The researchers took great care to be sure they were not missing something so now  I’m  trying to wrap my head around this and the implications for what is yet to come.

From NASA’s press release:

Astronomers are announcing today that they have acquired the first direct evidence that gravitational waves rippled through our infant universe during an explosive period of growth called inflation. This is the strongest confirmation yet of cosmic inflation theories, which say the universe expanded by 100 trillion trillion times, in less than the blink of an eye.
The findings were made with the help of NASA-developed detector technology on the BICEP2 telescope at the South Pole, in collaboration with the National Science Foundation.
“Operating the latest detectors in ground-based and balloon-borne experiments allows us to mature these technologies for space missions and, in the process, make discoveries about the universe,” said Paul Hertz, NASA’s Astrophysics Division director in Washington.

Read more at NASA / JPL.

Live From Space

In Saturday’s post I mentioned another television show from the National Geographic Channel apart from the Cosmos series.

Live from Space isn’t so much a television show as it is a television event.

The show comes from Arrow Media and will be broadcast LIVE from the International Space Station and NASA Mission Control in Houston TX. We literally will get to see a trip around the world in 90 minutes from the ISS.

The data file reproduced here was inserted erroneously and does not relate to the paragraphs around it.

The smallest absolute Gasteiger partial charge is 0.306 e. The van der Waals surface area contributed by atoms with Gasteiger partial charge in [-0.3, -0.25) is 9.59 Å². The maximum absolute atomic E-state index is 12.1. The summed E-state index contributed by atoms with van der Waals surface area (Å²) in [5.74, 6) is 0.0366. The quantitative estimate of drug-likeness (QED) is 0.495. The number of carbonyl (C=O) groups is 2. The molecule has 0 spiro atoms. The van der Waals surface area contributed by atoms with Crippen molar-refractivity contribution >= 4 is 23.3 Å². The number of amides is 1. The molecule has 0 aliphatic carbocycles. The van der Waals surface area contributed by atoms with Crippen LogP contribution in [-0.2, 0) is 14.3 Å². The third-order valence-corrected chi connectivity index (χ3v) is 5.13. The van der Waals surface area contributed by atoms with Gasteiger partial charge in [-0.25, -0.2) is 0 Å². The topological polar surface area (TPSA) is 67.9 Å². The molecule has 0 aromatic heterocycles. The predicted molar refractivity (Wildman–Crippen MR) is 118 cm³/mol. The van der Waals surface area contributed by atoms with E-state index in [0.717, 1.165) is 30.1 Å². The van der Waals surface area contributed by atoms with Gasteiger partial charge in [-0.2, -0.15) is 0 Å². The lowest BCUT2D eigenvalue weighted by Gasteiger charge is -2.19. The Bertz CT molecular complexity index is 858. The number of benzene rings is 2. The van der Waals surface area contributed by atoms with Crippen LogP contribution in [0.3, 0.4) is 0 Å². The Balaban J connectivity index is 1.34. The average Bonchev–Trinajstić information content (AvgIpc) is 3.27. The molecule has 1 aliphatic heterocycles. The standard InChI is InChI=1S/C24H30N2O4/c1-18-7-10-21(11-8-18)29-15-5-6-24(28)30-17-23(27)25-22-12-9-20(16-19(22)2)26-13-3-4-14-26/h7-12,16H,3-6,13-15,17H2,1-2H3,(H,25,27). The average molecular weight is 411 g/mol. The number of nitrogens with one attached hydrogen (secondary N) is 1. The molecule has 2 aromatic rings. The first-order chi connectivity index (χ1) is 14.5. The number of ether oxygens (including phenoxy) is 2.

The show will be hosted by Soledad O’Brien and astronaut Mike Massimino. Along with the Live broadcasts there will be some segments on launches (featuring Rich & Koichi) , from the trailers I have seen (but can’t find online) it appears there will be segments on the food the crews eat. Food costs about 10,000 dollars per pound to get up there so everything is dehydrated. I have tried the dehydrated ice cream, surprisingly good. They do get a VERY limited supply of fresh fruit but not much. It has to be a treat! Also we will see the dramatic spacewalk that went wrong for Luca Parmitano when water got into his helmet. Water does not behave the same up there as it does on Earth, he easily could have drowned! I’m am presuming O’Brien will interview the described by the people involved during the videos. I don’t actually know that but it would be perfect.

This is being described as a “Global Event”, premiering on the National Geographic Channels on March 14 at 20:00 ET / March 15 at 0:00 UTC. Check your local listings.